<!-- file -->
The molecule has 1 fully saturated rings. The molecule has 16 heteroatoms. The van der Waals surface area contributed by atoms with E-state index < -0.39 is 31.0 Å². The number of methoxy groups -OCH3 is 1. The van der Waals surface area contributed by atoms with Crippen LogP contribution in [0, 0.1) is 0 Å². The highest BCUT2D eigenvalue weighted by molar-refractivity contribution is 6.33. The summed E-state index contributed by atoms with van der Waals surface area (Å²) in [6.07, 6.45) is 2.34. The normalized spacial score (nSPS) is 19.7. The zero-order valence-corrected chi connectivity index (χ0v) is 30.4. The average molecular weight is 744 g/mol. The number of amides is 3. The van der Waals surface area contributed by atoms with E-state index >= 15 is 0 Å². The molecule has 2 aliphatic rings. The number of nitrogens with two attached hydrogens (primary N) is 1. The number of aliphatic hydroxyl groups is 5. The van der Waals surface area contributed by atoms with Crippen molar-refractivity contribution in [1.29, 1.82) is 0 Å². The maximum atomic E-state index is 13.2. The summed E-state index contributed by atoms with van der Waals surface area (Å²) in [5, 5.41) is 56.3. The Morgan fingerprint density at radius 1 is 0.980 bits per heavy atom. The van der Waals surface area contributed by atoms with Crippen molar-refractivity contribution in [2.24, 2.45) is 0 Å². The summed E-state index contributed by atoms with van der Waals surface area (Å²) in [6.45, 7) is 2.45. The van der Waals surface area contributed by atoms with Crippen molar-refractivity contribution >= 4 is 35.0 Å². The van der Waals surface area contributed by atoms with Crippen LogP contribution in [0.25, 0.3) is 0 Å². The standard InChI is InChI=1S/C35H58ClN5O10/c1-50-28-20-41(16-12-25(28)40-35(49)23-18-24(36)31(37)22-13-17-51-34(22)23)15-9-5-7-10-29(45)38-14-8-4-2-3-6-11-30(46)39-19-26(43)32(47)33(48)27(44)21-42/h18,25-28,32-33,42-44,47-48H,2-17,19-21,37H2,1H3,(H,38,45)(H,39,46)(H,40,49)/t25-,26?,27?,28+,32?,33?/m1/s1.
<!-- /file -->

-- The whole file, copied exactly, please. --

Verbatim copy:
The molecule has 1 fully saturated rings. The molecule has 16 heteroatoms. The van der Waals surface area contributed by atoms with E-state index < -0.39 is 31.0 Å². The number of methoxy groups -OCH3 is 1. The van der Waals surface area contributed by atoms with Crippen LogP contribution in [0, 0.1) is 0 Å². The highest BCUT2D eigenvalue weighted by molar-refractivity contribution is 6.33. The summed E-state index contributed by atoms with van der Waals surface area (Å²) in [6.07, 6.45) is 2.34. The normalized spacial score (nSPS) is 19.7. The zero-order valence-corrected chi connectivity index (χ0v) is 30.4. The average molecular weight is 744 g/mol. The number of amides is 3. The van der Waals surface area contributed by atoms with E-state index >= 15 is 0 Å². The molecule has 2 aliphatic rings. The number of nitrogens with two attached hydrogens (primary N) is 1. The number of aliphatic hydroxyl groups is 5. The van der Waals surface area contributed by atoms with Crippen molar-refractivity contribution in [1.29, 1.82) is 0 Å². The maximum atomic E-state index is 13.2. The summed E-state index contributed by atoms with van der Waals surface area (Å²) in [5, 5.41) is 56.3. The Morgan fingerprint density at radius 1 is 0.980 bits per heavy atom. The van der Waals surface area contributed by atoms with Crippen molar-refractivity contribution in [2.24, 2.45) is 0 Å². The summed E-state index contributed by atoms with van der Waals surface area (Å²) in [6.45, 7) is 2.45. The van der Waals surface area contributed by atoms with Crippen molar-refractivity contribution >= 4 is 35.0 Å². The van der Waals surface area contributed by atoms with Crippen LogP contribution in [0.25, 0.3) is 0 Å². The standard InChI is InChI=1S/C35H58ClN5O10/c1-50-28-20-41(16-12-25(28)40-35(49)23-18-24(36)31(37)22-13-17-51-34(22)23)15-9-5-7-10-29(45)38-14-8-4-2-3-6-11-30(46)39-19-26(43)32(47)33(48)27(44)21-42/h18,25-28,32-33,42-44,47-48H,2-17,19-21,37H2,1H3,(H,38,45)(H,39,46)(H,40,49)/t25-,26?,27?,28+,32?,33?/m1/s1.